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CSI Curtin: the researchers helping to solve crimes with chemistry

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Have you ever watched a television crime show like Bones, CSI or Silent Witness and wondered just how realistic their forensic methods really are?

Several graduated cylinders of various thickness and heights with white side markings in front of a large beaker.
Image credit: Horia Varlan

Three young researchers at Curtin’s Department of Chemistry and Nano Chemistry Research Institute, Holly Yu, Georgina Sauzier and Karin Van Der Pal, are researching and developing new forensic methods that can be employed by police and other government agencies to help solve crimes and uncover mysteries in the real world. Their diverse research can help to show future students, particularly young women, that chemistry has applications outside of the lab, and can offer many exciting career paths.

Holly Yu

Holly Yu has been in Australia for two and half years since completing her Masters in Forensic Science at the University of Srathclyde in the UK. Her PhD work here at Curtin is certainly making a bang in the field of forensic science.

“My PhD work involves forensic explosive samples, so really tiny quantities of explosives,” says Yu.

“I’m focusing on how to improve the recovery of explosives from different surfaces, how to improve the storage conditions for samples containing explosives, because they can undergo very rapid degradation, and how best to analyse these samples containing explosives.”

Image of a explosion.

Yu has conducted detonations with the WA Police Tactical Response Group.

Yu has been working in collaboration with David DeTata from the ChemCentre to investigate how best to store soil samples taken from explosion scenes, such as a car bombing or a landmine detonation site.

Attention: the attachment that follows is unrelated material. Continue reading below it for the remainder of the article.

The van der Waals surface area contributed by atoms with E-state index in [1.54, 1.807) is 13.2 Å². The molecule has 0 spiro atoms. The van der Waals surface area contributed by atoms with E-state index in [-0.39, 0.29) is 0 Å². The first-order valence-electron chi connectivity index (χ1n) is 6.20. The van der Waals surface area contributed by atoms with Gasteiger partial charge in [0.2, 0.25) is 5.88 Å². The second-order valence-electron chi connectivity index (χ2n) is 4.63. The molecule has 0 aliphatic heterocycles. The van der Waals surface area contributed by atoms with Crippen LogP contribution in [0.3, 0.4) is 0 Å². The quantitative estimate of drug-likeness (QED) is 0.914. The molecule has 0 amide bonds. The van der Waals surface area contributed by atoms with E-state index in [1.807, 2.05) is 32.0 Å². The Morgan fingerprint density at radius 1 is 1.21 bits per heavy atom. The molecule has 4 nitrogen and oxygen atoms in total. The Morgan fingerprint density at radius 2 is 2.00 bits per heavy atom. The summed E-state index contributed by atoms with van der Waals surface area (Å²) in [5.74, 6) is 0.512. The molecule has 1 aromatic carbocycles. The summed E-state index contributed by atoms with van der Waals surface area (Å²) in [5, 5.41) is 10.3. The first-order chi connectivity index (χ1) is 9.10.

Soil samples are usually stored at room temperature, causing any explosives that may be present to undergo very rapid degradation. However, Yu’s research has shown that if soil samples containing explosives residues are stored in freezers, the degradation is mitigated.

“If the police now freeze such samples then we should see much longer explosive persistence times,” says Yu. “In some of my samples stored at room temperature I was seeing degradation within hours, but if you store them in a freezer, you can still detect most of the explosives after six weeks.”

Through her research, Yu has been able to travel and work outside a laboratory setting. She has conducted detonations with the WA Police Tactical Response Group, and is collaborating with the University of Dundee in Scotland, which she has visited twice on exchange.

Yu has also presented her findings at three forensic research symposiums this year, where she has won awards at each for best oral presentation, including most recently at the 2016 Australian and New Zealand Forensic Science Society Symposium (ANZFSS) in September.

Three different soil samples

Yu’s research has shown that soil samples are best stored under freezing temperatures.

Though adjusting to Australian culture has been more challenging for Yu than working with explosives, she is looking forward to continuing her research, which she hopes will make a positive impact on society.